Project Lifeline, led by the University of Pittsburgh School of Pharmacy’s Program Evaluation and Research Unit (PERU), seeks to improve public health through substance abuse screening and referral of at-risk patients in Blair County, Pennsylvania. The overall goal is to deliver actionable results that can be sustainable and replicable in other communities across the nation. The newly-formed collaborative care model includes Blair Drug and Alcohol Partnerships (BDAP) and several community pharmacies within the county.
“Project Lifeline advances the mission of the NACDS Foundation, as it centers on responding proactively to an urgent public health need—patient-centered, partner-driven solutions to prevent and treat opioid abuse and misuse,” said NACDS Foundation president Kathleen Jaeger. “The consequences of the opioid epidemic have been far reaching, and we are committed to evidence-based programs like this one that offer tailored, community-based approaches that hold the potential to impact patient care and communities broadly.”
Project Lifeline uses an evidence-based approach to pharmacists’ delivery of early intervention for individuals at-risk for substance abuse: Screening, Brief Intervention, and Referral to Treatment (SBIRT). BDAP is a central partner with community pharmacy through all phases of this project, providing a case manager to conduct assessments and referrals for substance use disorder.
“We are so grateful to the NACDS Foundation for supporting this project. We believe it has the potential to make a real difference in the lives of people in Blair County, where we work every day to help curb the opioid abuse epidemic, which is taking such an immense toll on our community,” said Judy Rosser, executive director of Blair Drug and Alcohol Partnerships. “We look forward to implementing it and demonstrating its effectiveness so others across the county can learn and benefit from it in their own communities.”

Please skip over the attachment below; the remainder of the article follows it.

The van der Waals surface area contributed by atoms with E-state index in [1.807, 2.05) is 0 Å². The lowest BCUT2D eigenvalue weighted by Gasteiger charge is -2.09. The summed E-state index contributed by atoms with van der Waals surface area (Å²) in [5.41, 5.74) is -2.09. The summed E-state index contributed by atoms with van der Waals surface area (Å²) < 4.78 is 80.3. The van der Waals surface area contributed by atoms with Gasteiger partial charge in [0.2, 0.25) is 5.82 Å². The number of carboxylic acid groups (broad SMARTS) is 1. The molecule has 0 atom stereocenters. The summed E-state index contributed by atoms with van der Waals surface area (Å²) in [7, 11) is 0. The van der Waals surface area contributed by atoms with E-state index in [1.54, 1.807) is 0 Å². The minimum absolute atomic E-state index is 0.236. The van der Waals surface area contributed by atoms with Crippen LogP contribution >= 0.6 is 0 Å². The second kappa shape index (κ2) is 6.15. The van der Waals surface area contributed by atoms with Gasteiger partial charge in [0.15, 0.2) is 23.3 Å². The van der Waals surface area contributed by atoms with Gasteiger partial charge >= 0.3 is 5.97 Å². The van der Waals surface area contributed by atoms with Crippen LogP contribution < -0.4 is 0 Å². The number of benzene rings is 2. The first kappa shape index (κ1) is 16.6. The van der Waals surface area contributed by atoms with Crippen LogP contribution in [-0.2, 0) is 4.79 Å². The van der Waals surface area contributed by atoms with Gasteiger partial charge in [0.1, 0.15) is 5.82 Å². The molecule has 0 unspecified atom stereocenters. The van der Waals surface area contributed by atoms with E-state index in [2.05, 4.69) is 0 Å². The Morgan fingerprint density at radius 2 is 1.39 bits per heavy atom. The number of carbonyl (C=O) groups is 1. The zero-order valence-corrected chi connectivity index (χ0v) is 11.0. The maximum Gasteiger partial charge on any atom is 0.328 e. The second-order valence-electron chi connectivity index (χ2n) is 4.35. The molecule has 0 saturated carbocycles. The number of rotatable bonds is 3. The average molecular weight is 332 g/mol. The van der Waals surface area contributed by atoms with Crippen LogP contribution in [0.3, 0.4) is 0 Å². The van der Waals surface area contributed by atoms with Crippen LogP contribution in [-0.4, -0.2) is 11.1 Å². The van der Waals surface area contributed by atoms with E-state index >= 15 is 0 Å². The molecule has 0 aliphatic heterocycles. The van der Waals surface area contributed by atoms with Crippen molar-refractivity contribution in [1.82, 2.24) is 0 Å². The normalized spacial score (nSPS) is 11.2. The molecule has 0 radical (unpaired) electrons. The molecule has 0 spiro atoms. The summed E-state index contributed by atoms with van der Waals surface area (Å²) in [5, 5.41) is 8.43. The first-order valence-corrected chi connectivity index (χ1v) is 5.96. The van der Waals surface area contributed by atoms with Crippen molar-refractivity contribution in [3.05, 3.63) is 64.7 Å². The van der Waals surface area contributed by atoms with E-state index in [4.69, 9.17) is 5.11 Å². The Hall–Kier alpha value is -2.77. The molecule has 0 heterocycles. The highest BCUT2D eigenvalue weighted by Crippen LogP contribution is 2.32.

The Project also aims to increase substance abuse screening; build vaccination uptake for hepatitis B; improve access to hepatitis C and HIV testing; and expand access to naloxone, a lifesaving medication that can reverse the effects of an opioid overdose. The need for vaccination increase in hepatitis B and improving access to hepatitis C and HIV testing is demonstrated by research from the Centers for Disease Control and Prevention (CDC), which suggests that the recent steep increase in cases of acute hepatitis C virus infection is associated with increases in opioid injection. And, despite the availability of a highly effective vaccine, barriers to preventing hepatitis B infection in the U.S. remain. These barriers include low rates of hepatitis B vaccination coverage among adults and increased rates of injection drug use—a major risk factor for hepatitis B, hepatitis C and HIV infections.
CDC states that the current opioid abuse epidemic “requires immediate attention and action,” which underscores the importance of advancing partnership projects like these to help prevent opioid abuse.